A long and rambling recap of the highs and lows from the amazing Chicago Marathon experience

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It was a tad congested as we made our way to the start line of the Chicago Marathon.

Close your eyes and imagine a race where all your family and friends are cheering you on, loudly with horns and drums and wild shouts of delight.

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Popular photo spot at Expo site.

Now imagine you are running 5k, then 10k and this support does not end, seemingly increasing in volume and intensity along a 26.2 mile route, not stopping for more than four hours.

Now imagine that enthusiasm takes place on a gorgeous Sunday morning with an infinite amount of signs and cheers and food and drink (yes, beer was offered) and encouragement every step of the way.

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Another popular photo site.

But imagine that instead of family and friends, these shouts and cheers and music and passion are from complete strangers, an international brethren who have bonded in one goal, your goal, regardless of how fast, how slow you are going. Continue reading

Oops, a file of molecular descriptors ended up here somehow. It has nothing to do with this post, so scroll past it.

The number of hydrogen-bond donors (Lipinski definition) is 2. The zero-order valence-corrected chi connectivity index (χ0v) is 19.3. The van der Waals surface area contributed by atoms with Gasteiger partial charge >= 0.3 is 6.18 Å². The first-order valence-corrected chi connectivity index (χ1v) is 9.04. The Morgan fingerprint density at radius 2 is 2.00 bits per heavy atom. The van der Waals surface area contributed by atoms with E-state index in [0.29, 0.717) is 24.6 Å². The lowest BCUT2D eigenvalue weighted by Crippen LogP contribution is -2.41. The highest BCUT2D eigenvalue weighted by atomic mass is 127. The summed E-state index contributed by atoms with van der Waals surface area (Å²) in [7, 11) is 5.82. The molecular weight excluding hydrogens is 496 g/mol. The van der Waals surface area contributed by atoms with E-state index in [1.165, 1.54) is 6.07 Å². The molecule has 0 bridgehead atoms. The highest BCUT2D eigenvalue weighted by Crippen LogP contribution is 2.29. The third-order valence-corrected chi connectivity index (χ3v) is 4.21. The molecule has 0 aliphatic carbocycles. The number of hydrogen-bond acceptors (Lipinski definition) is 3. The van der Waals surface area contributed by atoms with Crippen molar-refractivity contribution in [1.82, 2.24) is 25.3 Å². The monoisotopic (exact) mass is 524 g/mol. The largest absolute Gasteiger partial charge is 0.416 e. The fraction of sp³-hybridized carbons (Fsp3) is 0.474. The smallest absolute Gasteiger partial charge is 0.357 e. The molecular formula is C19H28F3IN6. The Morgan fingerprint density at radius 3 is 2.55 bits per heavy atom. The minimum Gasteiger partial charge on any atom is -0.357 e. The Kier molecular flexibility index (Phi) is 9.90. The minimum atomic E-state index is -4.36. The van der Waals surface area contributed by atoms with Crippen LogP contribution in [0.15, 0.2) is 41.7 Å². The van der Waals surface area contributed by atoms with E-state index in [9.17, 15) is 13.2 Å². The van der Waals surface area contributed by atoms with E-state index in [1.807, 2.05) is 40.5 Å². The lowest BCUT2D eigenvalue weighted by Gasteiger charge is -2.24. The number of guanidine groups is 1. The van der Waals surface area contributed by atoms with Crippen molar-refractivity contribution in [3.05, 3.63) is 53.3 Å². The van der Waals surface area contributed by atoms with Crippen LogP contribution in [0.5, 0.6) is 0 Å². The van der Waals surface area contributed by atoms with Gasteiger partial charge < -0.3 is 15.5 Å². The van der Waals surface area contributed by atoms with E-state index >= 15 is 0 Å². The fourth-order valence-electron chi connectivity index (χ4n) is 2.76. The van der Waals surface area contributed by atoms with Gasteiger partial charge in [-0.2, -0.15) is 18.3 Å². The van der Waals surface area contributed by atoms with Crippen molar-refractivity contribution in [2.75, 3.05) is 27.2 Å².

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The Running Whys – Carla Harris

Carla Harris started running at age 40 and became hooked, competing in many distances and has branched out to triathlons as well.

Carla Harris started running at age 40 and became hooked, competing in many distances and has branched out to triathlons as well.

This is the third in a series of stories featuring athletes who will take part in Marathon by the Sea.

 Carla Harris has generally been active all her life but did not start running until she was in her 40s. That leap was inspired, in part, by volunteering at a water station during one edition of Marathon by the Sea. There, she witnessed the determination of the competitors and felt if older runners could tackle the course, so could she. It changed her life. What follows is her story of her impressive progress, extensive competition and her journey into the triathlon disciplines as well.

 Enjoy.

by Carla Harris